3. 5 Alternative Uses for Paper Bags

    With concerns about the environment, shoppers are now being advised to avoid using plastic carrier bags. One alternative to these is paper bags. Once you have accumulated a few of these at home, you may wonder if there are any other uses for them instead of leaving them stashed in a cupboard. Here are five unusual ways to utilise any spare paper bags. Make a Gift Bag Paper bags are ideal to use as a cheap gift bag. It is simple to transform a plain bag into something really pretty. Either tie a colourful ribbon at the handles, ass some glitter or sequins, paint a design or add a collage of interesting pictures from magazines. Let your creativity run wild. Store Mushrooms Most people will have encountered the problem of buying mushrooms in a plastic container, putting them in the refrigerator and coming back the next day to find that the mushrooms are all slimy. The best way to avoid this problem is to put your mushrooms in a paper bag when you get home and this will keep them fresher for longer. Rehydrate Stale Bread If your bread has started to go stale, then most people will usually just throw the remains of the loaf away. However, this is not necessary as it is easy to rehydrate stale bread. Just put the bread into the paper bag, pour some water over the outside and put into the oven. This then creates a steaming effect and returns your bread to its original condition. Clean the Windows A crafty cleaning tip is to use the paper bag to clean the windows. Spray the windows with white wine vinegar and then wipe off using paper bags scrunched into balls. They absorb any grease and leave a streak-free finish. Ripen Fruits If it seems to be taking your fruit a while to ripen, then put it into a paper bag at the top part of the refrigerator. This will help your fruit to ripen faster. There is so much more to a paper bag than meets the eye and there are lots of different uses for them. So, unless you are planning to recycle them, don't throw your used paper bags away, give them a new purpose instead.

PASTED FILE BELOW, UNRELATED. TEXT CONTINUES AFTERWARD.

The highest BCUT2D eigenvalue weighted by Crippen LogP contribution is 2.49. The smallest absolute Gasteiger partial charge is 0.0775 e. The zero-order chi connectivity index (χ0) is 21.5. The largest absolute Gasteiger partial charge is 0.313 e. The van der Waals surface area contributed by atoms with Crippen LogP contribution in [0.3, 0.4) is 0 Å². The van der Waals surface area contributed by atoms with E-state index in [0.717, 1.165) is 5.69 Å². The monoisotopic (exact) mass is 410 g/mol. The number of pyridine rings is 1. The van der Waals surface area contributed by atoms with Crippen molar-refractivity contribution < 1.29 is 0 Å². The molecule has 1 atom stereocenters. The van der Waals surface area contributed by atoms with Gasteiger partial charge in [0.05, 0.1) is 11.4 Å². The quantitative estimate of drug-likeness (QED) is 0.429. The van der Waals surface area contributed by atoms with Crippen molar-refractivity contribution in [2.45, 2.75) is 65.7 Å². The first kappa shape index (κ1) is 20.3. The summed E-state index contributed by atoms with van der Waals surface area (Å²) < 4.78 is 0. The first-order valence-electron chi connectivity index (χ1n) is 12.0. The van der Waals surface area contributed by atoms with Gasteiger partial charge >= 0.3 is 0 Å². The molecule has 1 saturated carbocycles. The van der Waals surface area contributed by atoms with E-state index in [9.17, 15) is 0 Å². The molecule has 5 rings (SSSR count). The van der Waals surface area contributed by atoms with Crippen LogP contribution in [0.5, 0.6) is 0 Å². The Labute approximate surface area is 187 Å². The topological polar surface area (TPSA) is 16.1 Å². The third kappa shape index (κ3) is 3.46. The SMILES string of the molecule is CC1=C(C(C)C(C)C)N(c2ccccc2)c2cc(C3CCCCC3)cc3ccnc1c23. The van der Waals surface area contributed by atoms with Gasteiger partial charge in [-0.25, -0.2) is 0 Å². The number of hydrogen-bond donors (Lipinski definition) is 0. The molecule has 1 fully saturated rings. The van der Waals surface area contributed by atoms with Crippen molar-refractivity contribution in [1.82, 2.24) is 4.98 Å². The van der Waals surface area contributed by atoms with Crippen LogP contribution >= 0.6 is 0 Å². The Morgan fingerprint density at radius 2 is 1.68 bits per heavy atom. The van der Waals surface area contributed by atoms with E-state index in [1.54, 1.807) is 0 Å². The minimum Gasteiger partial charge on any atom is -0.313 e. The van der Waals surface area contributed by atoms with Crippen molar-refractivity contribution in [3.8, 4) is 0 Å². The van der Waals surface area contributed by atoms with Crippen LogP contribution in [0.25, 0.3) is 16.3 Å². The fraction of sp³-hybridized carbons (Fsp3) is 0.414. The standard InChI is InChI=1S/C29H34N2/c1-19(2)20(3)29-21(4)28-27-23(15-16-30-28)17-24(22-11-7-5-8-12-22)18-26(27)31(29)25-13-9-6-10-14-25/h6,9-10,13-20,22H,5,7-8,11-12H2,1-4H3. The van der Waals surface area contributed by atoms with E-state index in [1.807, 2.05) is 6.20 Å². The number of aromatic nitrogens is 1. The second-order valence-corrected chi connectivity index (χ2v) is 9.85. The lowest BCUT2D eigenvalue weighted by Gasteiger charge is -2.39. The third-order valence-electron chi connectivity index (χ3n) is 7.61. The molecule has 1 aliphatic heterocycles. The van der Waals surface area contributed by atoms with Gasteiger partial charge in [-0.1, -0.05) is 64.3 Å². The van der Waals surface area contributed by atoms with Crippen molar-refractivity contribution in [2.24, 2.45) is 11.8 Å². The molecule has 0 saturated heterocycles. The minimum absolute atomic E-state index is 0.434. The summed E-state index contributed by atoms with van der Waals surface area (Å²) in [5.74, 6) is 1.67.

4. Paper bags can be recycled and repurposed in numerous ways, and some of the most advantageous uses can help keep your garden in tip-top condition. Here are a few ways in which your paper can aid your plants. Include in Composting Paper bags are relatively thick and highly absorbent, so they make the perfect brown matter for your compost. Dense paper can be shredded into small, narrow pieces, and then mixed in normally, while thinner paper bags can be torn into larger bits and scrunched up into small balls which improve airflow. The paper will break down eventually, so it makes a great material for composting. However, you will want to make sure that all plastic parts – such as handles – are removed. You should also avoid using bags which use anything other than soy-based inks. Block out the Weeds Open up your paper bags so they cover a large area, and then use them to stop weeds from infesting your garden. All you need to do is remove the top layer of soil – working around plants – and then lay sections of paper over the bare ground. You can then cover this layer with a few inches of mulch, compost, or any other organic material. This will help stop weeds coming through, and it’s a far cheaper solution than using shop-bought weed-blockers. The paper will eventually break down naturally, but give the soil a good tilling during early autumn to help it on its way. Protection from the Cold Most garden plants are hardy enough to last out the winter, but freezes have the potential to either damage or kill them. The best – and easiest – way to ensure that a cold snap doesn’t do away with your garden involves simply tying a paper bag around the top of the plant. This acts as insulation, keeping the warm air in and the cold air out. This is best done overnight. In the morning, be sure to remove the covering. Remember to never use plastic bags to cover a plant, as plastic will damage it. Next time you’re shopping, ask for paper bags instead of plastic, then use these tips to keep your garden looking great.